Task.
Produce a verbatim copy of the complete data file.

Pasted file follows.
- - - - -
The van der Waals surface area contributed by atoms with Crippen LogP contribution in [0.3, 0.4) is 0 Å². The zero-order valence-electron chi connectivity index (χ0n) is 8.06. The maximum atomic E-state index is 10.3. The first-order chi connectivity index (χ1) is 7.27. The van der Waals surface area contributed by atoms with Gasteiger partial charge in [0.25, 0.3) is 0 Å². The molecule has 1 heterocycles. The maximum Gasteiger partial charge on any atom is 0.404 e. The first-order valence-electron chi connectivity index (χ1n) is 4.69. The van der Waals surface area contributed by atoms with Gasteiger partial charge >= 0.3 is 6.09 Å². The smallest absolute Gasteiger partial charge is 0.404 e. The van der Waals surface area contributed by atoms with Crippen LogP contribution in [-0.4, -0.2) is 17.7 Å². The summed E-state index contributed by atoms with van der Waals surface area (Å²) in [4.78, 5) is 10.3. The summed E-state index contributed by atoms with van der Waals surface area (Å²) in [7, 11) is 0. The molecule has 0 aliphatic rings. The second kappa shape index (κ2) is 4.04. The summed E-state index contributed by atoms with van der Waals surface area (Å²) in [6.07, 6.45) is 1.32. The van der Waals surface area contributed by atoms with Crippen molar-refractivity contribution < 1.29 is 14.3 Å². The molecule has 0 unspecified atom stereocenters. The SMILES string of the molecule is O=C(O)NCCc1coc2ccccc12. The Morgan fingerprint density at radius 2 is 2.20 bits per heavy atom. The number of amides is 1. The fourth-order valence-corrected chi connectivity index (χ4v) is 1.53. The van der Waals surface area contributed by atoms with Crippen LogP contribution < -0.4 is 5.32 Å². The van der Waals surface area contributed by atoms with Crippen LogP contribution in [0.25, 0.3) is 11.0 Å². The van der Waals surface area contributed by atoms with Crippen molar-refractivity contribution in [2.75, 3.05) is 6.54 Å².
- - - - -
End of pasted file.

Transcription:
The van der Waals surface area contributed by atoms with Crippen LogP contribution in [0.3, 0.4) is 0 Å². The zero-order valence-electron chi connectivity index (χ0n) is 8.06. The maximum atomic E-state index is 10.3. The first-order chi connectivity index (χ1) is 7.27. The van der Waals surface area contributed by atoms with Gasteiger partial charge in [0.25, 0.3) is 0 Å². The molecule has 1 heterocycles. The maximum Gasteiger partial charge on any atom is 0.404 e. The first-order valence-electron chi connectivity index (χ1n) is 4.69. The van der Waals surface area contributed by atoms with Gasteiger partial charge >= 0.3 is 6.09 Å². The smallest absolute Gasteiger partial charge is 0.404 e. The van der Waals surface area contributed by atoms with Crippen LogP contribution in [-0.4, -0.2) is 17.7 Å². The summed E-state index contributed by atoms with van der Waals surface area (Å²) in [4.78, 5) is 10.3. The summed E-state index contributed by atoms with van der Waals surface area (Å²) in [7, 11) is 0. The molecule has 0 aliphatic rings. The second kappa shape index (κ2) is 4.04. The summed E-state index contributed by atoms with van der Waals surface area (Å²) in [6.07, 6.45) is 1.32. The van der Waals surface area contributed by atoms with Crippen molar-refractivity contribution < 1.29 is 14.3 Å². The molecule has 0 unspecified atom stereocenters. The SMILES string of the molecule is O=C(O)NCCc1coc2ccccc12. The Morgan fingerprint density at radius 2 is 2.20 bits per heavy atom. The number of amides is 1. The fourth-order valence-corrected chi connectivity index (χ4v) is 1.53. The van der Waals surface area contributed by atoms with Crippen LogP contribution < -0.4 is 5.32 Å². The van der Waals surface area contributed by atoms with Crippen LogP contribution in [0.25, 0.3) is 11.0 Å². The van der Waals surface area contributed by atoms with Crippen molar-refractivity contribution in [2.75, 3.05) is 6.54 Å².